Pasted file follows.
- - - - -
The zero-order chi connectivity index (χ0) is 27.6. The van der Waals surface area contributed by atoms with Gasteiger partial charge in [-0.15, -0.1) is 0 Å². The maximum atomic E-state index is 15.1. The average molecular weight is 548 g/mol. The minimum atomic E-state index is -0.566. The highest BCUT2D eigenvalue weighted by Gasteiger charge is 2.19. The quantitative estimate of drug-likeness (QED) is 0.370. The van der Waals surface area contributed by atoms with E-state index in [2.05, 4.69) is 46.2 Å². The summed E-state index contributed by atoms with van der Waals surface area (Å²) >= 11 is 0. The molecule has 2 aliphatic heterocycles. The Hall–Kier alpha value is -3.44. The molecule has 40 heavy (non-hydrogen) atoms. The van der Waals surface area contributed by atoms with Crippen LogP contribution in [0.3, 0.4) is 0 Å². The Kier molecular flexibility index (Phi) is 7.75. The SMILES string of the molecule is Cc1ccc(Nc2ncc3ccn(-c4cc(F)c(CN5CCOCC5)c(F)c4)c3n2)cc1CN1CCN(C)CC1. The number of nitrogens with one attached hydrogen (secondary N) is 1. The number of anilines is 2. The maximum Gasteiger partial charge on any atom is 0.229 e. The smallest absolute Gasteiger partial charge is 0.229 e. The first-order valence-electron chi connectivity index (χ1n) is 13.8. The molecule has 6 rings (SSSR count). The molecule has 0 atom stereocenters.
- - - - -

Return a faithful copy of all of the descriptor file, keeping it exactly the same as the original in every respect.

The zero-order chi connectivity index (χ0) is 27.6. The van der Waals surface area contributed by atoms with Gasteiger partial charge in [-0.15, -0.1) is 0 Å². The maximum atomic E-state index is 15.1. The average molecular weight is 548 g/mol. The minimum atomic E-state index is -0.566. The highest BCUT2D eigenvalue weighted by Gasteiger charge is 2.19. The quantitative estimate of drug-likeness (QED) is 0.370. The van der Waals surface area contributed by atoms with E-state index in [2.05, 4.69) is 46.2 Å². The summed E-state index contributed by atoms with van der Waals surface area (Å²) >= 11 is 0. The molecule has 2 aliphatic heterocycles. The Hall–Kier alpha value is -3.44. The molecule has 40 heavy (non-hydrogen) atoms. The van der Waals surface area contributed by atoms with Crippen LogP contribution in [0.3, 0.4) is 0 Å². The Kier molecular flexibility index (Phi) is 7.75. The SMILES string of the molecule is Cc1ccc(Nc2ncc3ccn(-c4cc(F)c(CN5CCOCC5)c(F)c4)c3n2)cc1CN1CCN(C)CC1. The number of nitrogens with one attached hydrogen (secondary N) is 1. The number of anilines is 2. The maximum Gasteiger partial charge on any atom is 0.229 e. The smallest absolute Gasteiger partial charge is 0.229 e. The first-order valence-electron chi connectivity index (χ1n) is 13.8. The molecule has 6 rings (SSSR count). The molecule has 0 atom stereocenters.